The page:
I also support the motion. It has been a very painful and difficult year for our society, the world, families, business and those who have lost loved ones. We have heard that in excess of 1,000 people have now lost their life to the virus here in Northern Ireland. The virus has shattered dreams, ripped the hearts from families, devastated our economy, taken people's livelihood and turned our entire world upside down, but, at the heart of the virus, there has always been our heroes in our health service. Those people have stood on the front line and have not only provided the necessary care for people who were in desperate need but have had to communicate with families who were in great pain and drive themselves beyond their own limits — emotionally, mentally and physically. It is important to acknowledge that they have led the fight against the virus and provided support to every person in our society. It has touched our heart in some way for the past nine or 10 months. There is light at the end of the tunnel, and I am very relieved to see it. The vaccine is welcome. The memory of the damage that the virus has caused will live with each of us for the rest of our life, particularly those on the front line who have held the hands of the dying, and those who have lost loved ones.

The vaccine is welcome news. Society can breathe a sigh of relief at last, but not just yet. We still have the Christmas period to get through. The slightest bit of complacency could put a life at risk. The House needs to be clear that the most dangerous period that we have faced in the last year is upon us. The Christmas period, when, naturally, we come together with family and friends, is the most dangerous and critical time. If we are taking this seriously, we need to take every necessary step to ensure that we stick to the advice.

Over the past week, I have raised the importance of getting the vaccine out to the most vulnerable. I echo the words of colleagues across the House in ensuring that that happens. I also welcome that there are five stages to the roll-out, with the first focusing on our dedicated healthcare staff, care home residents and those over the age of 80. It is my understanding that the plan will advance to those over 65, then to those under 65, then to those over 50, and then widened out to the general population. There is a job of work, because, as always, social media has the naysayers who are asking how a vaccine has been developed so quickly. It has been a global effort to save human life, and we need to be very clear that that has been the case. For the next number of weeks, we need to urge people to take the vaccine and to encourage their families, friends and community to do so. The leadership of that message needs to come consistently, clearly and strongly from the House.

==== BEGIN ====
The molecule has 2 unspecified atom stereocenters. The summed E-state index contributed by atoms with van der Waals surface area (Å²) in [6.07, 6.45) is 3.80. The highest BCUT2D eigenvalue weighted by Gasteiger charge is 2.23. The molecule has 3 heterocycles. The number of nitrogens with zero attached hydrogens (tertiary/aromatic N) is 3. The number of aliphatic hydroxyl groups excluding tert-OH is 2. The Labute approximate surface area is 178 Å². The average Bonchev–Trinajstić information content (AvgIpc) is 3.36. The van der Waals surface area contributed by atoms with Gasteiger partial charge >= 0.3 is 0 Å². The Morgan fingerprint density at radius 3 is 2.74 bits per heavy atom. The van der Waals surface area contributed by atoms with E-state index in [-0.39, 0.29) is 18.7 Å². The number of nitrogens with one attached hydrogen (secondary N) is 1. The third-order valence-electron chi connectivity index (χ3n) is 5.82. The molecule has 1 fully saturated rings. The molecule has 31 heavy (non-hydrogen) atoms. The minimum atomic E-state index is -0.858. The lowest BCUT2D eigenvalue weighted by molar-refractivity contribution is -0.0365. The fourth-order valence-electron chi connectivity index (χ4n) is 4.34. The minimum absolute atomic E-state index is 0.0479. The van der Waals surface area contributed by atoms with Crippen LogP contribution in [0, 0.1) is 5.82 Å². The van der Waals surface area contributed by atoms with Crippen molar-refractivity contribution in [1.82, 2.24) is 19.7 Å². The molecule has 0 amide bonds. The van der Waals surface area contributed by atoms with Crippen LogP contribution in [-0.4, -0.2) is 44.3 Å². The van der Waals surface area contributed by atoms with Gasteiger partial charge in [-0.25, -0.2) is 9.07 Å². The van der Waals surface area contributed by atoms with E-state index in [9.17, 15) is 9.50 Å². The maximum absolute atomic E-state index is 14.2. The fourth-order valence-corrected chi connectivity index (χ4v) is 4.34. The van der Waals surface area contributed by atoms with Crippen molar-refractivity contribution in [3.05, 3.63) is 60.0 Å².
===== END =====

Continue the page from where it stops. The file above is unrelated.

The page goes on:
As to logistics, I represent rural West Tyrone, and my constituents will be asking themselves how far they will have to travel to access the vaccine. We should also remember that many in my constituency and in other rural parts have no access to vehicles. Therefore, where the vaccine is to be provided will be critical to them in alleviating any anxiety that they may have. That is why ensuring that it goes to the hearts and hubs of communities is important.

Photo of Colm Gildernew Colm Gildernew Sinn Féin

Does the Member agree that, in order to provide accessibility and to build community support, it would be of value to talk to community groups such as the GAA or rugby clubs that provided good support at the start of the pandemic?

Photo of Daniel McCrossan Daniel McCrossan Social Democratic and Labour Party

I thank the Member for his intervention. It is clear that we are all in this together. A single life lost is one too many. We all face a huge challenge as we work together to get the vaccine rolled out and to support those with responsibility for overseeing it. That is why, across these island and this island, we need to work with our counterparts to ensure that we have a united approach to battling the virus.

After that, we face big challenges. The battle does not end when the vaccine is rolled out. Work will then start to repair the damage that the virus has left in its path in mental health services, investment in rural services and the health service, as Mr Sheehan rightly pointed out. I do not envy the Minister, but I put it on record that he has my support and that of my party in overseeing a difficult and challenging task ahead. I also put firmly on the record a thank you to our healthcare staff, who have led the battle against the virus.